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Trump appears for deposition in E. Jean Carroll lawsuit

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Former President Donald Trump appeared for a deposition Wednesday in columnist E. Jean Carroll's defamation lawsuit, after a judge last week rejected his attempt to delay questioning. File photo by Joe Marino/UPI
Former President Donald Trump appeared for a deposition Wednesday in columnist E. Jean Carroll's defamation lawsuit, after a judge last week rejected his attempt to delay questioning. File photo by Joe Marino/UPI | License Photo

Oct. 19 (UPI) -- Former President Donald Trump appeared for a deposition Wednesday and answered questions under oath in a defamation lawsuit brought by columnist E. Jean Carroll who claims he raped her decades ago in a department store fitting room.

The deposition was taken at Trump's Mar-a-Lago estate. It is not clear what the former president said while under oath.

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"We're pleased that on behalf of our client, E. Jean Carroll, we were able to take Donald Trump's deposition today. We are not able to comment further," a spokesperson for Kaplan Hecker & Fink, the law firm representing Carroll, said in a statement. Trump's lawyers have not commented.

Wednesday's deposition comes one week after a federal judge rejected Trump's attempt to delay questioning on the grounds the alleged defamation occurred while he was still president. Last week, the judge denied additional delays in the lawsuit, saying Trump could no longer "run the clock out on plaintiff's attempt to gain a remedy for what allegedly was a serious wrong."

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In 2021, a federal judge also denied Trump's request to delay the case, and rejected the former president's effort to have the U.S. Justice Department replace him as the defendant in Carroll's lawsuit. Had the judge ruled for Trump it would have ended Carroll's defamation suit because the government cannot be sued for defamation.

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Carroll's rape allegations were first published in New York magazine, in June of 2019 while Trump was president, with an excerpt from her book What Do We Need Men For? A Modest Proposal.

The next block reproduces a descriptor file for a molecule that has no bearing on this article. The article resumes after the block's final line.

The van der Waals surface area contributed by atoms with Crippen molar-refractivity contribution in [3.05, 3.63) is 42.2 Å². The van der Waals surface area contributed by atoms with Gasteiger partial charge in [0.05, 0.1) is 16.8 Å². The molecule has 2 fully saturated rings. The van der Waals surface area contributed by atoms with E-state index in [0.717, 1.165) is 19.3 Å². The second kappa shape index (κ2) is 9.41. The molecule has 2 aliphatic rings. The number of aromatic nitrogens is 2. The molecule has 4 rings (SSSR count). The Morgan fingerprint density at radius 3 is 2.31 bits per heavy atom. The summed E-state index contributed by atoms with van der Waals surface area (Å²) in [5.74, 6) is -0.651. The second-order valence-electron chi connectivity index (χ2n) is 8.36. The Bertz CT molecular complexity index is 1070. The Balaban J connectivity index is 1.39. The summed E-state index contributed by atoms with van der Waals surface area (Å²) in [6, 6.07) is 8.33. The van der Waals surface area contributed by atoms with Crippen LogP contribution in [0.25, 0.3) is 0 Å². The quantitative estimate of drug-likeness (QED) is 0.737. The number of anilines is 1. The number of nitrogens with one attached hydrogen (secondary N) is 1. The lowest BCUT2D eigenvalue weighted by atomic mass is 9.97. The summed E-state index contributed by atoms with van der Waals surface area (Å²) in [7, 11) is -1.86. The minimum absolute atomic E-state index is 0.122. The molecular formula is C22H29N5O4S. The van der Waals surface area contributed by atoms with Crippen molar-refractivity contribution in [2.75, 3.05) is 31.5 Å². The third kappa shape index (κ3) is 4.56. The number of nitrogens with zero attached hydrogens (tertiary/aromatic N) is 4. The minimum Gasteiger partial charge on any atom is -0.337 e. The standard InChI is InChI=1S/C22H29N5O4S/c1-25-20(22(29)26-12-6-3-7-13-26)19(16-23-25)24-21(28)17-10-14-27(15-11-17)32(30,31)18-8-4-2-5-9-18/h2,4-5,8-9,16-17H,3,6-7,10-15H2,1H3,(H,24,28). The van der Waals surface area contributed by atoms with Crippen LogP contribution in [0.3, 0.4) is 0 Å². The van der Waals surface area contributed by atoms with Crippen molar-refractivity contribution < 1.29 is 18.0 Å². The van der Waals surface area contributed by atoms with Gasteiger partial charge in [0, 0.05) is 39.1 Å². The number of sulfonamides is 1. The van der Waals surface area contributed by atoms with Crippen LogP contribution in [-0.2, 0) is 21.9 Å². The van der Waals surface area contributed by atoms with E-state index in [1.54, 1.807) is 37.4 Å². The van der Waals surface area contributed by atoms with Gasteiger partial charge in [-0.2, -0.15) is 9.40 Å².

In the article, Carroll said Trump approached her in 1995 or 1996 at Bergdorf Goodman department store in Manhattan where she said the former real estate tycoon followed her into a fitting room and raped her.

RELATED Judge denies Trump bid to delay deposition in E. Jean Carroll defamation case

Carroll claimed she told two friends about the alleged attack, but did not contact police out of fear of retribution from Trump.

The former president denied the allegations and the White House issued a statement saying, "This is a completely false and unrealistic story surfacing 25 years after allegedly taking place and was created simply to make the president look bad." Trump also accused Carroll of making up the story to help sell her book.

Carroll sued Trump months later, saying his denials of her accusations damaged her reputation and inflicted emotional pain and suffering. The Justice Department argued Trump was a federal employee at the time he denied Carroll's rape allegations in response to reporters' questions at the White House.

RELATED New York federal judge blocks Trump from counter-suing E. Jean Carroll

At this point, Carroll is seeking damages for defamation only. "No person in this country should be above the law -- including the president," Carroll said when she filed the lawsuit in 2019.

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Carroll has promised to sue Trump for rape, as early as next month, when New York state temporarily suspends its statute of limitations, allowing victims of sexual assault to sue years after an attack.

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